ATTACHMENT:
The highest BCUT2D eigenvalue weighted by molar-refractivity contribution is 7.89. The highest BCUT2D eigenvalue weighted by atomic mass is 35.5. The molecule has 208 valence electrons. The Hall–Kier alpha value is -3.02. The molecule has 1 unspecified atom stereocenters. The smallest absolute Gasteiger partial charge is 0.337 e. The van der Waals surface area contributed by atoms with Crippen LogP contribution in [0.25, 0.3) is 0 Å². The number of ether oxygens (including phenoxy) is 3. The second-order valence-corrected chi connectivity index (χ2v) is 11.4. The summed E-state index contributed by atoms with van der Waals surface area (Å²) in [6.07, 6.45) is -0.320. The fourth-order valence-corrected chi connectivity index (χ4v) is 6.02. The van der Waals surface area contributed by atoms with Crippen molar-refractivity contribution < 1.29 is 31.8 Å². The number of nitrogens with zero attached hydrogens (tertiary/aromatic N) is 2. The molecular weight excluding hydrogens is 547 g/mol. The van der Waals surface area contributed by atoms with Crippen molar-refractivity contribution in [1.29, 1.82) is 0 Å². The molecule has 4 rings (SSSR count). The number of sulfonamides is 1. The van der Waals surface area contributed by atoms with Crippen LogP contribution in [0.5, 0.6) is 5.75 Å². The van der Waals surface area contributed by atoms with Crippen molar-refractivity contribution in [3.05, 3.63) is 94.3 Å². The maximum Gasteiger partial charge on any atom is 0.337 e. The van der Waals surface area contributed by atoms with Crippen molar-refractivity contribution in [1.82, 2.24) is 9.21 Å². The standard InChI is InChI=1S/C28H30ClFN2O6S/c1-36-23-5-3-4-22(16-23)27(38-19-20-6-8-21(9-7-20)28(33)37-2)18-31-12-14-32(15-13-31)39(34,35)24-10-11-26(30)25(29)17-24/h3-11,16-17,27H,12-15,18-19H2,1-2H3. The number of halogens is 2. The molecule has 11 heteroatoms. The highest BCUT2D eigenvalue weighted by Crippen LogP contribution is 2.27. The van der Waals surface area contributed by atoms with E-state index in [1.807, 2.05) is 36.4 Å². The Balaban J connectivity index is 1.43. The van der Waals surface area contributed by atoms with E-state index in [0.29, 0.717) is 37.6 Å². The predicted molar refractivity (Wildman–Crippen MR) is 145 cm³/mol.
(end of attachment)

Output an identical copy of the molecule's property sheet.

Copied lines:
The highest BCUT2D eigenvalue weighted by molar-refractivity contribution is 7.89. The highest BCUT2D eigenvalue weighted by atomic mass is 35.5. The molecule has 208 valence electrons. The Hall–Kier alpha value is -3.02. The molecule has 1 unspecified atom stereocenters. The smallest absolute Gasteiger partial charge is 0.337 e. The van der Waals surface area contributed by atoms with Crippen LogP contribution in [0.25, 0.3) is 0 Å². The number of ether oxygens (including phenoxy) is 3. The second-order valence-corrected chi connectivity index (χ2v) is 11.4. The summed E-state index contributed by atoms with van der Waals surface area (Å²) in [6.07, 6.45) is -0.320. The fourth-order valence-corrected chi connectivity index (χ4v) is 6.02. The van der Waals surface area contributed by atoms with Crippen molar-refractivity contribution < 1.29 is 31.8 Å². The number of nitrogens with zero attached hydrogens (tertiary/aromatic N) is 2. The molecular weight excluding hydrogens is 547 g/mol. The van der Waals surface area contributed by atoms with Crippen molar-refractivity contribution in [1.29, 1.82) is 0 Å². The molecule has 4 rings (SSSR count). The number of sulfonamides is 1. The van der Waals surface area contributed by atoms with Crippen LogP contribution in [0.5, 0.6) is 5.75 Å². The van der Waals surface area contributed by atoms with Crippen molar-refractivity contribution in [3.05, 3.63) is 94.3 Å². The maximum Gasteiger partial charge on any atom is 0.337 e. The van der Waals surface area contributed by atoms with Crippen molar-refractivity contribution in [1.82, 2.24) is 9.21 Å². The standard InChI is InChI=1S/C28H30ClFN2O6S/c1-36-23-5-3-4-22(16-23)27(38-19-20-6-8-21(9-7-20)28(33)37-2)18-31-12-14-32(15-13-31)39(34,35)24-10-11-26(30)25(29)17-24/h3-11,16-17,27H,12-15,18-19H2,1-2H3. The number of halogens is 2. The molecule has 11 heteroatoms. The highest BCUT2D eigenvalue weighted by Crippen LogP contribution is 2.27. The van der Waals surface area contributed by atoms with E-state index in [1.807, 2.05) is 36.4 Å². The Balaban J connectivity index is 1.43. The van der Waals surface area contributed by atoms with E-state index in [0.29, 0.717) is 37.6 Å². The predicted molar refractivity (Wildman–Crippen MR) is 145 cm³/mol.